Damage to Textiles
Contributed by Sandy Koch
A fabric damage analysis starts with characterizing the type of fabric of the textile and combines an analyst’s knowledge of how different weapons or objects typically produce damage with test cuts/punctures/shots made in an undamaged portion of the garment using the suspected weapons.
These tests may provide information either corroborating or refuting a scenario, information about the potential implement that was used to cause the damage and how the damage may have been caused (single insertion, cuts with associated tears, etc). Textiles may be woven, knit, nonwoven or a combination of these. A thorough understanding of how these textiles are constructed and how different weapons affect each particular type of fabric is necessary, especially in cases where a cut/tear crosses a seam. Test cuts or damage should be conducted during training in order to recognize the variation of damage that may be produced by different weapons as well as through normal wear. Hospital cuts and scissor stop marks which are typical in gunshot and stabbing cases must be recognized and noted but are generally excluded from a fabric damage examination. Photography of the item prior to conducting any analyses is necessary in order to provide documentation of the original condition the garment was received in prior to analysis. Other evidence (hair, blood, paint, etc.) which may require additional analysis should be documented and removed. The physical damage should be documented prior to conducting test cuts for dimensions (size, length, diameter, etc.) of any damage and the presence of the characteristic V shaped notch indicating a single edged blade.
Do not alter the condition of a questioned specimen (e.g., shape, position, layers or relation of one yarn to another) before photographic documentation has been taken.
An evidentiary weapon or other specimen (e.g., a piece of fabric, knife, screwdriver, etc.) should never be brought in contact with the known fabric from which it is suspected to have originated or damaged until all other forensic analyses ( DNA , latent fingerprints, toolmark analysis, etc) have been performed on the questioned specimen and weapon.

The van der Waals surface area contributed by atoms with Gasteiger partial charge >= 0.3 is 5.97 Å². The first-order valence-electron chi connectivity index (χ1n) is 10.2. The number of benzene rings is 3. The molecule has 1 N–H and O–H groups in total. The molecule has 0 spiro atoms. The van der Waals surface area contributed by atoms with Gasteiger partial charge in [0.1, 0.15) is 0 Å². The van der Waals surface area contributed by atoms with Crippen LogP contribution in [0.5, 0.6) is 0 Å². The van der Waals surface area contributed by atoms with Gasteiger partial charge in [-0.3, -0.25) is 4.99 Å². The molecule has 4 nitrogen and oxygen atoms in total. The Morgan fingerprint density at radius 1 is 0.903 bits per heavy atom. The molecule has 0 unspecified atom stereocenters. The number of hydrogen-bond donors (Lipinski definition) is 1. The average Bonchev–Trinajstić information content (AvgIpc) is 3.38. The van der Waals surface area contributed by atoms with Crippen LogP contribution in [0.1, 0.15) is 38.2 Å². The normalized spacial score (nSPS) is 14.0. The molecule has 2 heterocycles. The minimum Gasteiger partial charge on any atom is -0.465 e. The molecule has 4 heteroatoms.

Repetition can mitigate the chances of missing tangential details, such as biological contamination (blood, semen and saliva, for example) and other trace evidence (hair, paint chips and fibres, for example), which may be trapped within the rope strands or the knots themselves. Knotted evidence should never be untied, unless there are specific forensic or legal reasons for doing so – such as searching for possible DNA or trace evidence – and that process must be recorded under controlled conditions and only after the knots have be clearly photographed and accurately identified.
Cuts and tears in fabrics can offer a great deal of information. Test cuts may be made with possible weapons to see if they make cuts or tears consistent in the shape and length found on the evidence. These test cuts should be made in an undamaged portion of the item or if it is too damaged then in a similar type of fabric. Test surfaces to lay the fabric over can vary between a cardboard box to gel molds to high end body replicas often used in bloodstain analysis. In addition to comparing the test cuts to cut/tears found in evidence, the relative position of a knife in relation to the cut mark may be determined if a single edged blade was used and the characteristic “v” shaped notch is found at one end of the cut/tear mark.
Weapons should be searched for fibers like the fibers comprising the damaged garments. Should a fiber association be made, it can strengthen a cut/tear conclusion though the report language for the fabric damage should still be limited to consistent in size and shape with the test cuts and consistent with having been made by that weapon or other implement with similar characteristics (size, shape, sharpness, etc.).
1. Kemp, S.E., D.J. Carr, J. Kieser, B.E. Niven and M.C. Taylor “Forensic evidence in apparel fabrics due to stab events” Forensic Science International 191(2009)86-96.
2. Hearle, J.W.S., Lomas, B., Cooke, W.D. and Duerden, I.J., Fibre failure and wear of materials - An atlas of fracture, fatigue and durability. New York, NY: John Wiley and Sons, Inc., 1989.
3. Dictionary of Fiber and Textile Technology. Charlotte, NC: Hoechst-Celanese Corporation. 1990.
4. Taupin, J.M., F.P. Adolf and J. Robertson “Examination of Damage to Textiles” in Forensic Examination of Fibres 2nd edition. Edited by J. Robertson and M. Grieve, 1996.